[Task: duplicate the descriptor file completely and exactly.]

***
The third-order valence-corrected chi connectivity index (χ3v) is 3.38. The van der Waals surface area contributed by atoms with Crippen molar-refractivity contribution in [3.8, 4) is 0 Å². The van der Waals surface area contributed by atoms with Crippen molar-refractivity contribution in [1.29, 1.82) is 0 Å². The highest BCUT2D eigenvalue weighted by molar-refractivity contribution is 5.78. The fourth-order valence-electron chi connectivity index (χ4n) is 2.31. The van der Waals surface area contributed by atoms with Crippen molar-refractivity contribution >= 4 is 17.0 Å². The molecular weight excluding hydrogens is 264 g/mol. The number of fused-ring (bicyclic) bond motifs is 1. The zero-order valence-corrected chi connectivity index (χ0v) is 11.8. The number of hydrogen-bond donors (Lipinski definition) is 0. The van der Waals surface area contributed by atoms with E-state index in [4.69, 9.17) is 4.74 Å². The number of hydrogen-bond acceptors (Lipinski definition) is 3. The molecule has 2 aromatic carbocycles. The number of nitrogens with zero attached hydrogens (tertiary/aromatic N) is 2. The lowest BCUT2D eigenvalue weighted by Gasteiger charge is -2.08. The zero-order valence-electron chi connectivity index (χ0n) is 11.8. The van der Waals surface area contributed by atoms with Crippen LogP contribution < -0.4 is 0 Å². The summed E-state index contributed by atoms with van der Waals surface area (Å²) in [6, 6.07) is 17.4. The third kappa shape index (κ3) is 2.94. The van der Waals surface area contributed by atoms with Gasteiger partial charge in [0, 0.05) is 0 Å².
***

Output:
The third-order valence-corrected chi connectivity index (χ3v) is 3.38. The van der Waals surface area contributed by atoms with Crippen molar-refractivity contribution in [3.8, 4) is 0 Å². The van der Waals surface area contributed by atoms with Crippen molar-refractivity contribution in [1.29, 1.82) is 0 Å². The highest BCUT2D eigenvalue weighted by molar-refractivity contribution is 5.78. The fourth-order valence-electron chi connectivity index (χ4n) is 2.31. The van der Waals surface area contributed by atoms with Crippen molar-refractivity contribution >= 4 is 17.0 Å². The molecular weight excluding hydrogens is 264 g/mol. The number of fused-ring (bicyclic) bond motifs is 1. The zero-order valence-corrected chi connectivity index (χ0v) is 11.8. The number of hydrogen-bond donors (Lipinski definition) is 0. The van der Waals surface area contributed by atoms with E-state index in [4.69, 9.17) is 4.74 Å². The number of hydrogen-bond acceptors (Lipinski definition) is 3. The molecule has 2 aromatic carbocycles. The number of nitrogens with zero attached hydrogens (tertiary/aromatic N) is 2. The lowest BCUT2D eigenvalue weighted by Gasteiger charge is -2.08. The zero-order valence-electron chi connectivity index (χ0n) is 11.8. The van der Waals surface area contributed by atoms with Crippen LogP contribution < -0.4 is 0 Å². The summed E-state index contributed by atoms with van der Waals surface area (Å²) in [6, 6.07) is 17.4. The third kappa shape index (κ3) is 2.94. The van der Waals surface area contributed by atoms with Gasteiger partial charge in [0, 0.05) is 0 Å².